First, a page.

The cards help designers grapple with the following questions: Might stakeholders’ other values conflict with their concern for environmental sustainability (e.g., the desire to accumulate cutting-edge technologies versus reducing consumption)? How might the environmental influence of a design shift as the tool becomes pervasive within and across societies (e.g., laptops use less energy than a desktop machine, but overtime proliferation leads to more toxic batteries in landfills)? On the previous page are examples from the Envisioning Card set, demonstrating how the cards can assist in engaging the issue of environmental sustainability.

We readily acknowledge that the Envisioning Cards do not address extremely difficult questions. For example, will the material and energy costs of creating and maintaining a “green” computing design throughout the design’s life cycle be greater than the benefits? That said, the cards can help designers and policy makers consider complex, environmentally oriented design challenges, and begin to address specifics such as functionality requirements, compatibility issues, and context of use.

Design Research

Energy use, for most of us, is hidden and poorly understood. In large organizations such as university or corporate campuses, people consume a considerable amount of energy through their technologies, buildings, and activities. But how much and to what effect?

Hundreds of universities around the world have signed declarations at major environmental conferences, promising to reduce their institutions’ carbon footprints as well as promote sustainability within their educational and social missions. At the University of Washington, we are developing the Community Energy Platform so that a wide spectrum of stakeholders can use data on energy consumption, including student designers/researchers, facilities engineers, environmental activists, and artists. We seek to enable people to engage with the concept of energy on their own terms, with their own projects.

The platform is a Web-based system, consisting of four main components: 1. A data service for storing and accessing time series data on energy consumption and other related data (campus population changes, daily temperature, and luminosity readings, among others); 2. Applications for making sense of the data, which will be deployed on Web pages, desktop computers, social networking sites; 3. Online environments for civic inquiry and deliberation, which make use of the applications; and 4. Policies for steering the platform’s evolution at the university over the long term.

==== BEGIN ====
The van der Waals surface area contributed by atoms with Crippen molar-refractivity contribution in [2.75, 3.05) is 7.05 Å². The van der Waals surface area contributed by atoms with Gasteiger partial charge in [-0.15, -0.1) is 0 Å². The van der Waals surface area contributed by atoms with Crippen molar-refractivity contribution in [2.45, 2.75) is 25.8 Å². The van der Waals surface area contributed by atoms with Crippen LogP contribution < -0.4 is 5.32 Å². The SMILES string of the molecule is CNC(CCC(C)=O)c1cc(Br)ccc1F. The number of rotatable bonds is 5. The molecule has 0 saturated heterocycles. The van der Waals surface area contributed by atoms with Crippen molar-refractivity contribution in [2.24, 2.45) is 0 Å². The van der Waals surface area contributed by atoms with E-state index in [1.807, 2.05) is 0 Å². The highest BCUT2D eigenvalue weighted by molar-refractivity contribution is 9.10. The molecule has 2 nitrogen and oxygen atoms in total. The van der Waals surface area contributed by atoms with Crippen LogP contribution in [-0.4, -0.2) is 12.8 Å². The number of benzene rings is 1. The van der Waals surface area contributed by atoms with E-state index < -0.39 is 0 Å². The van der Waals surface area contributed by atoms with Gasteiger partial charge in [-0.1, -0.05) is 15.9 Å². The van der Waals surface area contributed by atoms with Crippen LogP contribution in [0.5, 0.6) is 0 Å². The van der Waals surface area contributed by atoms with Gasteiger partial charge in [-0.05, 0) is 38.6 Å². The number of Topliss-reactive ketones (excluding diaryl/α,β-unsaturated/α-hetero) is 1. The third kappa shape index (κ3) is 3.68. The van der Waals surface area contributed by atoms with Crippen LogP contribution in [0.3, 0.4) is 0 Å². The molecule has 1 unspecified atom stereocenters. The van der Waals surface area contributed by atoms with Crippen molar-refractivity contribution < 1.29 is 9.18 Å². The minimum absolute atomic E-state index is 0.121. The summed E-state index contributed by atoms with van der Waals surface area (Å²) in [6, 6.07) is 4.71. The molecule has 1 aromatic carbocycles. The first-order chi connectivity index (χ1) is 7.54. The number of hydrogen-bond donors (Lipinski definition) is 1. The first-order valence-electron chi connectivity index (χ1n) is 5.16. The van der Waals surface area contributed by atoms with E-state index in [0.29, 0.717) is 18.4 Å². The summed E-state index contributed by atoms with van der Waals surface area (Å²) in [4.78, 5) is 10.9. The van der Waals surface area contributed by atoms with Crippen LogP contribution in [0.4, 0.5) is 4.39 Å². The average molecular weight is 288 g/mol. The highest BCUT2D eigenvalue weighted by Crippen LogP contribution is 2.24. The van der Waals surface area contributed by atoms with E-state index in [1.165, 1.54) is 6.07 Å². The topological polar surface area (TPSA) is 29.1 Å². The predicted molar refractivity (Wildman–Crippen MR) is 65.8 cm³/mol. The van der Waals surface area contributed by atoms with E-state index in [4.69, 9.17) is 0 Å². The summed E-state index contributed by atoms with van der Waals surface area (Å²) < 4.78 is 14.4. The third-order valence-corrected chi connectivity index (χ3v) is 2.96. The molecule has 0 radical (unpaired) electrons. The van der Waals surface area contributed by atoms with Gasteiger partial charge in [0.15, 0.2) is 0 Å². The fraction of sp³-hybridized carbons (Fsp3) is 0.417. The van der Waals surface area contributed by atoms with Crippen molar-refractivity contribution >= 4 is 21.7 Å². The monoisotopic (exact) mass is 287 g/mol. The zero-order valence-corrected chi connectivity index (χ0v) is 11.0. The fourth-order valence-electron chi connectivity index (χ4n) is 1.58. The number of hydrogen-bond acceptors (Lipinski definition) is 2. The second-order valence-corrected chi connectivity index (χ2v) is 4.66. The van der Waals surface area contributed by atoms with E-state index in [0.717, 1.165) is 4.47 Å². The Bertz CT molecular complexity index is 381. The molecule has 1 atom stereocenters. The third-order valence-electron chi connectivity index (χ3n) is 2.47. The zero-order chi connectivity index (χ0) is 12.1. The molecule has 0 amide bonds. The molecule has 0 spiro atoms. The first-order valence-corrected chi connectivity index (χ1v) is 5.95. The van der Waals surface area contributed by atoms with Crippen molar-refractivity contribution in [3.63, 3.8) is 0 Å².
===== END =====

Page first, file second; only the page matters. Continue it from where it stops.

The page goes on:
At the University of Washington, a network of electricity meters was installed in the 1990s, with meters connected to more than 200 main campus buildings. The problem is the data has remained largely sequestered within the facilities department. With the Community Energy Platform, the data will become a public resource for creating presentations that allow the exploration and scrutiny of electricity consumption.

However, even when readily available in the public sphere, graphic presentations of energy use, such as real-time readings, daily and weekly time series, and yearly demand-curve summaries, are not likely to improve the community’s knowledge of energy use, much less support desired changes in human values and actions. Such presentations tend to be abstract, technical and large scale, useful to specialists but mysterious to lay people.

In fact, energy projects that clarify and inform through public dialog and activities could have a far greater impact than the presentations themselves. Yet without public and timely presentations of energy-use data, civic inquiry into the purposes and functions of buildings and our energy-related activities are not easily pursuable. Therein lies the need for an open architecture that supports accessible social and technological conditions.

In one illustrative example of collective action, undergraduate students used metering data to examine the energy consumption of a “LAN party.” Late in the evening, approximately 20 students entered a computer lab, installed a computer game, and played into early the next day. Students were able to compare the energy consumption of this five-hour period against a baseline measurement, collected in previous days at the same time. They found that they could discern a small impact from their LAN party on the building’s aggregate energy consumption. While quirky and rudimentary, this student-directed exploration does suggest how electricity data, when publically accessible, can be used to investigate the effects of our actions on energy use.